Unschoolers- How to Hone Your Translation Skills
Translation is an essential skill for every parent of an unschooler. Those of us who understand and value self-directed education may chuckle as our kids slide through the mud, searching for earthworms, thinking, “well, there’s our science for the day!”. However, those looking over your paperwork may be less amused with this interpretation of the day’s events. Translation skills are what build a bridge between the unschooled and the traditionally schooled.
Here are a few ways to really level up on your translation skills.
Practice wonder and curiosity over what your child is doing. Wonder and curiosity don’t actually come naturally to grown-ups. We’re a pretty boring crowd much of the time. We forget that caterpillars, rain, sexuality, and chemical reactions are all things our kids have to discover and experience for the first time. Taking off your grown-up goggles and seeing things through your child’s eyes allows you to recognize even small moments as educational adventures. Your kid discovered and watching a caterpillar for 45 minutes is actually science for the day. You just have to start recognizing it.
Get familiar with the language in the NYS Homeschool Regulations. If you want to communicate effectively, know your audience. Your audience is the DOE and those people love those regulations. If you want them to “get it” when it comes to what your kids are doing, speak their language. You can find further examples of what I like to call “educationese” by taking a gander at the “benchmarks” or goals for the grade your child(sen) would be in. You’d be surprised by how many of those you can use in your paperwork without even slightly stretching the truth.
Use well-meaning “concerns” to your advantage. Every unschooler has plenty of stories of “concerned” relatives, friends, and strangers who are sure we’re setting our kids up to live in our basements indefinitely, playing video games, allergic to the sun. Next time someone brings a concern your way, thank them. They’ve probably just handed you insight into exactly what the folks reading your paperwork are concerned about. Address that concern before it sees the light of day and you’ll be ahead of the game.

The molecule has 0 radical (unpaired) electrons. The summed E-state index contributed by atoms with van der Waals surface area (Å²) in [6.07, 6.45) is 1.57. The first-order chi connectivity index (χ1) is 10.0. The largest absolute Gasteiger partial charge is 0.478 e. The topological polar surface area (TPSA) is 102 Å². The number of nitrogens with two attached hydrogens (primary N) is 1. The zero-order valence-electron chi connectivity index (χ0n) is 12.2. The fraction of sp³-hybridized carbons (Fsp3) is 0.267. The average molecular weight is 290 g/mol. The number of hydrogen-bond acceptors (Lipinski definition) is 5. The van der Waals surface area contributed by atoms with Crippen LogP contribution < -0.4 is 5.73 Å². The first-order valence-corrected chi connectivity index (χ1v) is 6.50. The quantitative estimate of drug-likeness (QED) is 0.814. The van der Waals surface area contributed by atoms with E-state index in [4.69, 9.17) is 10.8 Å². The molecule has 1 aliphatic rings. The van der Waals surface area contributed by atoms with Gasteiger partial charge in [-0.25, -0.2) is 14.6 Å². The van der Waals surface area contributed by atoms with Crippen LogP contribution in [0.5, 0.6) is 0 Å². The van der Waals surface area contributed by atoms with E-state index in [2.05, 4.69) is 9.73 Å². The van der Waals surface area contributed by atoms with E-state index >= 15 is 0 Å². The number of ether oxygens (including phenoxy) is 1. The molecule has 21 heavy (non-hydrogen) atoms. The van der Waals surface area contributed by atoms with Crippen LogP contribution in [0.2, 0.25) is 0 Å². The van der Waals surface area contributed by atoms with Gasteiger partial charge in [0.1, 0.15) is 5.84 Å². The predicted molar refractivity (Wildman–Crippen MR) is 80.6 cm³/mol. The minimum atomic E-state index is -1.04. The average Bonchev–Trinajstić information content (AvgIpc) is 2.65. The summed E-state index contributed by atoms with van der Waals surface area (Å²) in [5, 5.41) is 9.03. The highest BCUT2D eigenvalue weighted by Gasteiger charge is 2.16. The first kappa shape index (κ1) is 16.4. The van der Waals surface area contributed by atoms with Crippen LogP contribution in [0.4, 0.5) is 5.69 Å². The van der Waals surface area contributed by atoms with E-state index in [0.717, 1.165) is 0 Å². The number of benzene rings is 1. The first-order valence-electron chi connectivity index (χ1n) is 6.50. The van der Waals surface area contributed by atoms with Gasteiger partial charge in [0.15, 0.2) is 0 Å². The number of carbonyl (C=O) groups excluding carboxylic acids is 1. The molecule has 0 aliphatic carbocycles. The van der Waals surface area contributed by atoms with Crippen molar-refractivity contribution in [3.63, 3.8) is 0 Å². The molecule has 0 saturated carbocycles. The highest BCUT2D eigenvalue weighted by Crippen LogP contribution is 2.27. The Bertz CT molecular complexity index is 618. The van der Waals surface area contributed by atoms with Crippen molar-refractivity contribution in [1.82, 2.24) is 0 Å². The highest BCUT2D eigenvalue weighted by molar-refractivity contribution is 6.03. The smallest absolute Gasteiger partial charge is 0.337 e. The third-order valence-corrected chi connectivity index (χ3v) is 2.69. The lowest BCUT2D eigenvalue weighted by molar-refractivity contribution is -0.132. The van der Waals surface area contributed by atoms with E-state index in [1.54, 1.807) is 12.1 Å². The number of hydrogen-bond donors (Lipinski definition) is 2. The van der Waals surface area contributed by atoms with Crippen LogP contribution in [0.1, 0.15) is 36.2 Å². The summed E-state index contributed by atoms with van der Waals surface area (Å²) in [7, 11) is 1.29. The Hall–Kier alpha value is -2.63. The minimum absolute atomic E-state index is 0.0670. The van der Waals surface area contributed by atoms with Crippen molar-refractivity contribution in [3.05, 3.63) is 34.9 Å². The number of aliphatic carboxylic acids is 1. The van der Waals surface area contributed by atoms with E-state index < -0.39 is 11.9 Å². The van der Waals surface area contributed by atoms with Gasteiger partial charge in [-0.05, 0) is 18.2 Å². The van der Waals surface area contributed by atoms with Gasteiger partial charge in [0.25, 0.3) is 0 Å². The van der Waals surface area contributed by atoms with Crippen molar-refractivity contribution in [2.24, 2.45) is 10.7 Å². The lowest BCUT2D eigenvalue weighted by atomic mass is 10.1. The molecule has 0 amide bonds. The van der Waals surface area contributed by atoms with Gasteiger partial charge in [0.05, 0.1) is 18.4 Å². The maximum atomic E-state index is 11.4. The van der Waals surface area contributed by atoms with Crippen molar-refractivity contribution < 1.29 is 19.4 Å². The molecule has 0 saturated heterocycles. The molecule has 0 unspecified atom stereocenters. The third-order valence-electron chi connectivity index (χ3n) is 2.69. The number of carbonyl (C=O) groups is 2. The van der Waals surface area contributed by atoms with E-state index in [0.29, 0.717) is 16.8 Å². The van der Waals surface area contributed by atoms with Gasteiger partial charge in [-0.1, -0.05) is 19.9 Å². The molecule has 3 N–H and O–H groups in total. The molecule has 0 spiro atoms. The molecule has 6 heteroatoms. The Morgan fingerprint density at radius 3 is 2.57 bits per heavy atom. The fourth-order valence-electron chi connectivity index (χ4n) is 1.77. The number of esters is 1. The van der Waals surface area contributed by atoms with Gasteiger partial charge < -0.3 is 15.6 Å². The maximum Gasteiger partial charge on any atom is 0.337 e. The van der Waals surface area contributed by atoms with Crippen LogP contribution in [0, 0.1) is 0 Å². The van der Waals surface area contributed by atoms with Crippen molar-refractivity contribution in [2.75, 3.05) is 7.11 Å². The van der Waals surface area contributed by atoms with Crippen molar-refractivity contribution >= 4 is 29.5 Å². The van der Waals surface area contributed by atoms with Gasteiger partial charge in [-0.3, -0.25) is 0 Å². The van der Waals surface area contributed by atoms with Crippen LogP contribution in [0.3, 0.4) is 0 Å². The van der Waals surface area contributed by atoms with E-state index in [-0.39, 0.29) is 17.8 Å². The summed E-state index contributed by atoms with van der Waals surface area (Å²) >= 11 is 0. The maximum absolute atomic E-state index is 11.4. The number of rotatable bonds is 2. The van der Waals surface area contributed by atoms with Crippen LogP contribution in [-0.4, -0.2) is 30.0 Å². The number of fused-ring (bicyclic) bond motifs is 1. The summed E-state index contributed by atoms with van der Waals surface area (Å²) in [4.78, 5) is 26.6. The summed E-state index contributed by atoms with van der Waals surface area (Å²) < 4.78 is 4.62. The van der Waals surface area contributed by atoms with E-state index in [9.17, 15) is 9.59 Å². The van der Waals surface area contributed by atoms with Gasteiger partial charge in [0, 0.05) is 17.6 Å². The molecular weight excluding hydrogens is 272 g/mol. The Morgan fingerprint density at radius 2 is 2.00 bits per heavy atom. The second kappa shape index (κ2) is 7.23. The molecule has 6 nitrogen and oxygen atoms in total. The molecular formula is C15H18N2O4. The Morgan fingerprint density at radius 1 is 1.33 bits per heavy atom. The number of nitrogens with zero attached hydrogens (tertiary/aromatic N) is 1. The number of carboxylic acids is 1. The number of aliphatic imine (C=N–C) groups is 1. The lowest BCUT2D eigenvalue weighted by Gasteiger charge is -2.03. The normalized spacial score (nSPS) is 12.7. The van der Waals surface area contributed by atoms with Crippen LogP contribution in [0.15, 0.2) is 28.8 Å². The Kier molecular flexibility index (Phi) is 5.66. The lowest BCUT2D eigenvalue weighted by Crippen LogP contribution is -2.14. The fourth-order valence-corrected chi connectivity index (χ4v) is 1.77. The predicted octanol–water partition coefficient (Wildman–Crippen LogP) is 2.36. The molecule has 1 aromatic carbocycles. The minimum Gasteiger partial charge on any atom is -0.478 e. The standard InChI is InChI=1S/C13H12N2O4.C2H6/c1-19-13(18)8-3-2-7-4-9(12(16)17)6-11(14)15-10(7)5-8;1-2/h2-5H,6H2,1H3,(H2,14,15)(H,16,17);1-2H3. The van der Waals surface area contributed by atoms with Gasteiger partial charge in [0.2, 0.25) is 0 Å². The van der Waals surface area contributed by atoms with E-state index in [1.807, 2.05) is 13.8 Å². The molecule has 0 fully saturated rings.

Aunt Cindy is worried your kid’s socialization? “Sally attends ballet and gymnastics weekly for physical education. She has not only made gains in strength, endurance, and focus, these classes have also allowed her to continually practice her already excellent social skills. This has made physical education an extremely positive experience for Cindy this year!” Uncle Joe thinks Simon isn’t learning “real science”? “Simon has been developing his understanding of the scientific process this quarter. Through experimentation, hands on exploration, and some book based research, he’s really been able to conceptualize the practical application of the scientific method.”
Brag. NYS homeschool paperwork is not the place to be humble. Your kid has written a complete volume of songs that she sings and plays on the piano herself? Brag. Your kid has spent so much time digging in the dirt that he can now identify 20 local mineral specimens? Brag. Your 9 yr old competed in a science fair usually attended by high schoolers…and won? Brag. Be selective in what you leave out and don’t downplay anything. It’s all awesome and it can all be the basis for an excellent snapshot of what your kid is up to.
Translation is one of the most important things you’ll do for your kids as an unschool parent. Hopefully, the tips above will help you hone and develop that skill so that you can do it with ease!